"Remember that one bug that had you tearing your hair out and banging your head against the wall for the longest time? And how it felt when you finally solved it? Here's a chance to share your greatest frustration and triumph with the community.
One that I vividly recall occurred back in the early 90's at a startup that was developing custom PBX hardware and software. There was the current development prototype rack and another rack for us in Quality Assurance (QA). Our shipping deadline for a major client was fast approaching, and the pressure level was high as development released the latest hardware and software for us to test. We soon discovered that our system would not boot up successfully. We were getting all kinds of errors; different errors each time. Development's machine booted just fine, *every* time. We swapped out our hard disks, the power supply, the main processing board, the communications boards, and finally the entire backplane in which all of these were housed. The days passed and the system still failed to boot up successfully and gave us different errors on each reboot.
What could it be? We were all stymied and frustrated as the deadline loomed before us. It was then that I noticed the power strips on each rack into which all the frames and power supplies were plugged. The power strip on the dev server was 12-gauge (i.e. could handle 20 amps) but the one on the QA rack was only 14-gauge (15 amps). The power draw caused by spinning up the drives was just enough to leave the system board under-powered for bootup.
We swapped in a new $10 power strip and it worked perfectly. And we made the deadline, too! So, fellow Soylents, what have you got? Share your favorite tale of woe and success and finally bask in the glory you deserve."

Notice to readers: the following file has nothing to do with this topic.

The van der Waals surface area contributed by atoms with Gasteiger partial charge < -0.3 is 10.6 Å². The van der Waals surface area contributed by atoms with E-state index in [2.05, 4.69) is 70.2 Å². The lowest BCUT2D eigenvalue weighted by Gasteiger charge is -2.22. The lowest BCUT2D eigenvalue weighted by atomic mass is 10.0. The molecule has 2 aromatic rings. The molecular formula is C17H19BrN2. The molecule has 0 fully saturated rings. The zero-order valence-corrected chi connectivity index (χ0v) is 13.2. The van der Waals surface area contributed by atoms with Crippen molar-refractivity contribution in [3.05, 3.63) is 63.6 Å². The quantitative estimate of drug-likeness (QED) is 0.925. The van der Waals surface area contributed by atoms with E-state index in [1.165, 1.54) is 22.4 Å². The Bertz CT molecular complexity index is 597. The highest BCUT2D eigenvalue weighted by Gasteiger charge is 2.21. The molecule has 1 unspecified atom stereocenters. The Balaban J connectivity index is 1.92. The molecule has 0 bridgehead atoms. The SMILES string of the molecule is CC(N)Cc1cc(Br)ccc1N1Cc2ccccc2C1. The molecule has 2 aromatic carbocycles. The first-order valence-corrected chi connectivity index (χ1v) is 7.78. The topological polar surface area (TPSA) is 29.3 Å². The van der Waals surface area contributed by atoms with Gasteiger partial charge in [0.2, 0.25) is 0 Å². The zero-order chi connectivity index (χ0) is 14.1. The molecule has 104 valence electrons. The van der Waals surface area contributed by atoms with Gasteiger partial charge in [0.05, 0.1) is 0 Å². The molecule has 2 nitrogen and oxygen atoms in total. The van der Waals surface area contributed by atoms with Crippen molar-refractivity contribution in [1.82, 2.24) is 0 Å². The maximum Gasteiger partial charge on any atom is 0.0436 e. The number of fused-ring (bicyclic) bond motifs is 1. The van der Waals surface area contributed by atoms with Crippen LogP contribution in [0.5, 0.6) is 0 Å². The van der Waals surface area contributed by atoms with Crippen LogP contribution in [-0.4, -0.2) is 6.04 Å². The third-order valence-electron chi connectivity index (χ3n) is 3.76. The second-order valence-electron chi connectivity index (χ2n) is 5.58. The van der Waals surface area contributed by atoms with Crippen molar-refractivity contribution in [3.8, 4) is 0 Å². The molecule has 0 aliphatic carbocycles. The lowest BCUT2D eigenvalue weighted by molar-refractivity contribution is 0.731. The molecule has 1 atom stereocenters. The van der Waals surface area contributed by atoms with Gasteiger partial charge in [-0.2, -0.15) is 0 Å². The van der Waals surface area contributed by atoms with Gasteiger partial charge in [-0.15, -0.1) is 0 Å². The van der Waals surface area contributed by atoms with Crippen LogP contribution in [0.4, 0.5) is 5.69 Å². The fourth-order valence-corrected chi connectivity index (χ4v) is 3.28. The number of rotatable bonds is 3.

I had one problem I was looking into that when I tried stepping through with a debugger it worked fine as a couple of threads were interacting with each other. I added some debug statements that would write information to a file so I could trace back the interaction afterwards instead of real-time.
I then couldn't reproduce the problem. It seemed that running the debug code I had just added had slowed that thread down just enough to stop the problem, whatever it was.
Even though the problem had been "fixed", I still needed to find out what the actual cause was so removed the debug bits I had just added one by one until it stated happening again, to find out where the problem was occurring.
From there I read through the code a couple of times until I found a potential interaction that could cause the issue. In order to confirm I had to set the breakpoint to pause the entire JVM instead of just the one thread. This confirmed the issue and I was able to actually fix it properly by making the relevant code more thread safe.
It was certainly interesting writing the unit tests for that one.
This confirmed the issue and I was able to actually fix it properly by making the relevant code more thread safe.
I'm sorry, but code is either thread safe or it's not thread safe.
Did you make it thread safe or did you just add some code that hides the problem for now?
I meant one thread was synchronised with another thread, but third thread wasn't. That was what was causing the issue.